Our urban chickens deliver more than just eggs

Our urban chickens deliver more than just eggs

Members of the Angie’s List garden club wanted farm fresh eggs, so last year we decided to purchase a chicken coop. Little did we know that we’d gain an appreciation for our new feathered friends, but we’ve come to enjoy visiting them on a daily basis.

I was excited as a kid the day Andrew Brake with Nap Town Chickens, an advocacy organization for urban chicken farming in Indianapolis, delivered the coop with its three hens, which cost $1,200. This included the feeders, water bowls, bedding and feed.

A small crowd of employees and garden club members gathered as Andrew went over the care and behavior instructions. None of us had ever taken care of chickens, so we had a lot of questions: What do they eat? How many eggs do they produce per day? Why isn’t there a rooster? What about predators? What should we do with their waste?

Andrew told us they eat chicken feed and leftovers, and they produce one to two eggs per day. There’s no rooster; otherwise, we’d have baby chicks. To keep predators out, the cage is reinforced with 16 gauge wire on all four sides.

Andrew also told us we could use the hens’ waste to fertilize around our fruit trees and use a little in each garden bed. It’s high in nitrogen, but it can burn the plants if you use too much, he advised. Andrew also encouraged us to contact him with any further needs or concerns.

Urban Chicken Farming

I took over their care for the next several months. The hens quickly became familiar with me, and they recognize me when I approach. They know that I feed them and get excited when I walk toward the cage, especially if I have leftovers in hand. They love pizza, bread and, believe it or not, chicken.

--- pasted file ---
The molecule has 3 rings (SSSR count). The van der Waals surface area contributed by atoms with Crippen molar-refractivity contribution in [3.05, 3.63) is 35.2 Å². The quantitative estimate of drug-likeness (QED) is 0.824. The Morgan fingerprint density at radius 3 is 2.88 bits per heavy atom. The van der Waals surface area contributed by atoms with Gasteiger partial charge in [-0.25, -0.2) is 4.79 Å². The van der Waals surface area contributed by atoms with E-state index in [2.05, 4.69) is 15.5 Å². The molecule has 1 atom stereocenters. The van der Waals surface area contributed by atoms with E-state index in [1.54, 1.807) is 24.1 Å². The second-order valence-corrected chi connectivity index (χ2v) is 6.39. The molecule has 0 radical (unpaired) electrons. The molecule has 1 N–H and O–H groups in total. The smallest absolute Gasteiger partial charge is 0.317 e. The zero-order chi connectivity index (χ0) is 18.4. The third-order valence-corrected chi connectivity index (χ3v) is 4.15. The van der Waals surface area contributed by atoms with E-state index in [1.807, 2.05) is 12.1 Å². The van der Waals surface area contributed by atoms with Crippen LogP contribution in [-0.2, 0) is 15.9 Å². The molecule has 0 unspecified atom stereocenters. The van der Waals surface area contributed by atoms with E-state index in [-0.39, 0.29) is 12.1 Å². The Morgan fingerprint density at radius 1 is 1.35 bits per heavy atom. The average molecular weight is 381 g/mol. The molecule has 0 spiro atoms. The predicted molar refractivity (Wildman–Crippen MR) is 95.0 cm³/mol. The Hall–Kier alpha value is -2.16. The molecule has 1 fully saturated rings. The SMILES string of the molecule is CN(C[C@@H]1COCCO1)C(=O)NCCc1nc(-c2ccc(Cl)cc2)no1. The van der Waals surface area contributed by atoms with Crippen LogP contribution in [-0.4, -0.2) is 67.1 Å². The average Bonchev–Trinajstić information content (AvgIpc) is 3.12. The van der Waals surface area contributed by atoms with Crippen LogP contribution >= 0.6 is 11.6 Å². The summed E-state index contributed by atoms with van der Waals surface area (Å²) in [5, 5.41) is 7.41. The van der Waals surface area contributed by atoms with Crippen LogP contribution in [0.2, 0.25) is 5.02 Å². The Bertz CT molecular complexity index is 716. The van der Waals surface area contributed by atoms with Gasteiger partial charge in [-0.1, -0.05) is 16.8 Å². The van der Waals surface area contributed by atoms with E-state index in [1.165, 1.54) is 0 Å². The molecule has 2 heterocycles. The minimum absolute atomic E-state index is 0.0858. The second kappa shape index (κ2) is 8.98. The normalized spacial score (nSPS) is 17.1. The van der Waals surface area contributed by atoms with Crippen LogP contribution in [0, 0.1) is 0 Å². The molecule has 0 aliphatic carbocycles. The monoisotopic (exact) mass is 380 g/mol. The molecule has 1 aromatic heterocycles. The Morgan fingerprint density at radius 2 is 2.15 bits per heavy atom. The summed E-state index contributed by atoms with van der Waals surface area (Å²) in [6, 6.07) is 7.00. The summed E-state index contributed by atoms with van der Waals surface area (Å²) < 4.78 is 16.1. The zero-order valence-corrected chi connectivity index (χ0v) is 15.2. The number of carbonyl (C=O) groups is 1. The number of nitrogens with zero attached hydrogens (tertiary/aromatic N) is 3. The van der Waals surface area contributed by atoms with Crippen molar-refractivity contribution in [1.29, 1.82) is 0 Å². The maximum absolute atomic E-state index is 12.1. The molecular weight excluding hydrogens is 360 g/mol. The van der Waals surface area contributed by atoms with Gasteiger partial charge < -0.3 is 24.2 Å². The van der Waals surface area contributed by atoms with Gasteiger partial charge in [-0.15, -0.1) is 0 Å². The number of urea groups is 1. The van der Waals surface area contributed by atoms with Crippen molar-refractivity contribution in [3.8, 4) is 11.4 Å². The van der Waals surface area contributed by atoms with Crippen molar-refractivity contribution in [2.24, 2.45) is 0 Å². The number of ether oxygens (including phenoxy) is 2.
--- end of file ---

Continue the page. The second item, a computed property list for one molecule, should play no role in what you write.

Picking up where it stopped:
As Andrew had explained, they are cannibals and love to eat all types of meat. The chickens, who I refer to as “the single ladies,” are very vocal if I don’t feed them bright and early, and a few times I’ve gotten emails from my co-workers telling me that they are “calling” for me.

When I do arrive, they start running toward me and begin to get very vocal. It’s one of my favorite parts of raising chickens. The ladies have become very dear to me. I’ve become protective of them and particular about who I entrust to care for them when I’m away.

Like any other pet, they each have their own personalities. One rules the roost and always pushes her way to the front of the coop when I arrive, one tends to be a follower and the third is very laid back and makes her way to feed at her own pace.

As long as I give them plenty of food, water and love, they’ll continue to produce lots of delicious eggs for the garden club members to enjoy.

Kelsey Taylor is a certified personal trainer with the International Fitness Professionals Association, a sports nutritionist and a strength training instructor with more than 12 years of experience. She works 
at Angie’s List as the wellness director.


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